/Reeves questions how state can afford Hood’s proposals; Hood said setting priorities key

Reeves questions how state can afford Hood’s proposals; Hood said setting priorities key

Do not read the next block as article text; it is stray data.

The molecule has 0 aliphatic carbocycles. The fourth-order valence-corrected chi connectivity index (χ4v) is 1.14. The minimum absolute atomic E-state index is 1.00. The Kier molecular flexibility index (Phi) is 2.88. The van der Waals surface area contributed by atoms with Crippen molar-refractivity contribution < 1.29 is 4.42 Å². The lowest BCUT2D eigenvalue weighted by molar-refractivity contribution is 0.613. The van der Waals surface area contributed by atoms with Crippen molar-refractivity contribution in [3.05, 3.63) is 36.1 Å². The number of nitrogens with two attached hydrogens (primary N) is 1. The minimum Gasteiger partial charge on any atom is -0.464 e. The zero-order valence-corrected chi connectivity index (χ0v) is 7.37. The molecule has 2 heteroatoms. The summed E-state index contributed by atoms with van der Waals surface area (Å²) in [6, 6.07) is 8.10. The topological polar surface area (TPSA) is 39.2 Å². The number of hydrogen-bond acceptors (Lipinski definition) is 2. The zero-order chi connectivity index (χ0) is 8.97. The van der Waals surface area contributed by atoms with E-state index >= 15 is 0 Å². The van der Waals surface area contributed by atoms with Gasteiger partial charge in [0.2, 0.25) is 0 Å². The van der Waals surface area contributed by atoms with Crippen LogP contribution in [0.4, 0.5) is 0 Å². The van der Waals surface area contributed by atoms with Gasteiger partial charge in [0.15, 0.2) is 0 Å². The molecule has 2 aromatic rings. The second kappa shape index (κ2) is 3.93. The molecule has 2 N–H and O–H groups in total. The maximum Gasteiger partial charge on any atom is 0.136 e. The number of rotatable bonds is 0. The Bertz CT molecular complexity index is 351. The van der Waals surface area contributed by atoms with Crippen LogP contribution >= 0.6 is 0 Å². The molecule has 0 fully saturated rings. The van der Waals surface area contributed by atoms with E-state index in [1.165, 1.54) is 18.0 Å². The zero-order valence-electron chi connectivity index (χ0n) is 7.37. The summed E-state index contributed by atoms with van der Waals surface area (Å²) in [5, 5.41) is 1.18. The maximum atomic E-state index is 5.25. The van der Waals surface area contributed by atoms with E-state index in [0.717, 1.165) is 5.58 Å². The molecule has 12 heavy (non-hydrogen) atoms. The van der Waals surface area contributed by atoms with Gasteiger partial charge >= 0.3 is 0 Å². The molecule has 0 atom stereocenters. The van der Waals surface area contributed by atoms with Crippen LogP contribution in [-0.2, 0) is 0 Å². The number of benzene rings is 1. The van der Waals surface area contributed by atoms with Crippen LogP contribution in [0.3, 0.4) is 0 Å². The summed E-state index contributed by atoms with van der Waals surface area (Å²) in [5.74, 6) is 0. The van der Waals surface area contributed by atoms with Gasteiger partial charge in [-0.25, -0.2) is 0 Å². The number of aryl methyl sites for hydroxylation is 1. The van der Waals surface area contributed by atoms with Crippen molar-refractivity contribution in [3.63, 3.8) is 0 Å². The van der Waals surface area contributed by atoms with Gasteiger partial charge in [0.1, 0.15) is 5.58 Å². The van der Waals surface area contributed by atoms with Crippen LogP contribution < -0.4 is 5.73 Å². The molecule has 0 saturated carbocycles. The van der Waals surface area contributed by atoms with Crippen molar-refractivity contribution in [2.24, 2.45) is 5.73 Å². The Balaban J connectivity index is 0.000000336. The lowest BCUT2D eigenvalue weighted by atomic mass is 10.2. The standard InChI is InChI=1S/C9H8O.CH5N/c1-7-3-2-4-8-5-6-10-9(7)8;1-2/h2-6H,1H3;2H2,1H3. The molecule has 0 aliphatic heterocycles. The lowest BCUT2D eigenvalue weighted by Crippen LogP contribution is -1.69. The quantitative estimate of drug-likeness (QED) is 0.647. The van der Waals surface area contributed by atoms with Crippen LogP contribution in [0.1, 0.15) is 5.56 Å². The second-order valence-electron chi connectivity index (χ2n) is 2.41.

Many wonder how he will pay for it. The Mississippi Center for Public Policy, which is a conservative advocacy group with limited government, declared that Jim Hood has a long and expensive list of K-12 education goals. Reeves stated on social media that Jim Hood could not defend his liberal agenda. We all know that Mississippi’s big government plan will bankrupt it. Hood, a four-term attorney general and Mississippi’s only statewide elected Democrat admits that his agenda may be bold but that it is necessary to move the state forward. Hood also acknowledges that it is not possible to do everything in one year. Hood stated that while we don’t expect to accomplish all of these things in one year, we are setting priorities and determining the direction the state should go. Hood was responding to questions from Mississippi Today. Hood proposed funding 100% of the Mississippi Adequate Education program, which provides most state funding to local school districts. According to the state Department of Education, full funding for the next fiscal year would require an additional $309million. Since 2003, the funding formula has only been fully funded twice. It has also been underfunded $2.5 billion cumulatively since 2008. This creates a hole that even full funding advocates admit would be hard to fill in a year. Most public school advocates would agree to a multi-year phase-in for full funding. Hood also proposed a new area of public education: Hood stated that he would provide tuition assistance for pre-K and community colleges “immediately” in the area of healthcare. Hood would like to expand Medicaid, which is federally allowed to provide coverage for the working poor. This expansion could cover as many as 300,000. Reeves claims that the state cannot afford to fund the program. The federal government covers 90 percent of the program’s costs. Based on multiple studies, the state could pay up to $150 million annually. Hood claims that the program, which is funded primarily by federal money, would result in a cost savings for the state Medicaid program over the long-term. It would also generate $100 million in revenue annually due to the economic boon federal funds would bring the state. Hood has also called for significant additional infrastructure spending, although he was not specific. Hood once spoke in favor of raising the 18.4-cent per gallon gasoline taxes in the state, which is one of the lowest in America, to help pay for increased road and bridge spending. However, Hood has stated that he will continue to explore all options since becoming a candidate to be governor. Hood has been accused by Reeves of reversing his position on the gasoline tax. Hood advocated spending money and reducing revenue. Hood also supported lowering the 7 percent state grocery tax, which is the highest food tax in the country. Hood stated that the tax reduction would be beneficial to all Mississippians but particularly the working poor, who have to pay a higher percentage of their income for the tax. According to the Mississippi Department of Revenue, the grocery tax generates state revenue of between $267 million-$315 million each year. Hood proposes to reduce it by half, from 7 percent to 3.5%. Hood has also promised that the state would reimburse municipalities for a portion of the grocery tax. Hood stated that there are funds available for Hood’s programs. Hood cites the fact the Legislature, headed by Reeves, and House Speaker Philip Gunn has reduced taxes by $765 millions over the past eight years. The tax cuts are called “giveaways for out of state corporations” by Reeves. While most of the tax cuts go to corporations, many of which are located out of state, many are also available to Mississippi residents. In the next few years, for example, a $150 million reduction in the personal income tax will be implemented. It is unclear whether Hood would be able to convince the Legislature, if at all, to repeal the corporate tax cuts. Hood has proposed over a billion dollars of new spending and has not identified a way to pay it except by raising taxes. Parker Briden, a spokesperson for Reeves, stated that there is no doubt that Hood’s tax and spending agenda aligns with the national Democrats he has chosen. Hood points out the $240 million that the state pays managed care companies who have contracts with Mississippi’s Medicaid program as an area in which savings can be made. Hood also pointed out other areas where there is waste, such as the $2.3 million contract that was paid to a company for posters to be placed in schools. Hood stated, “We have the money.” Hood stated, “It’s only what we do with it, and how we redirect them.” Hood added that he believes the programs Hood proposed are an investment in the future. “I don’t know what the Legislature will do. But what I do know is there is no change in education, health care, roads or bridges if Tate Reeves wins.” He hasn’t done any of it in eight years. “x000D_The votes are there in the Legislature. But they have been blocked from doing anything by Tate Reeves’s failed leadership.”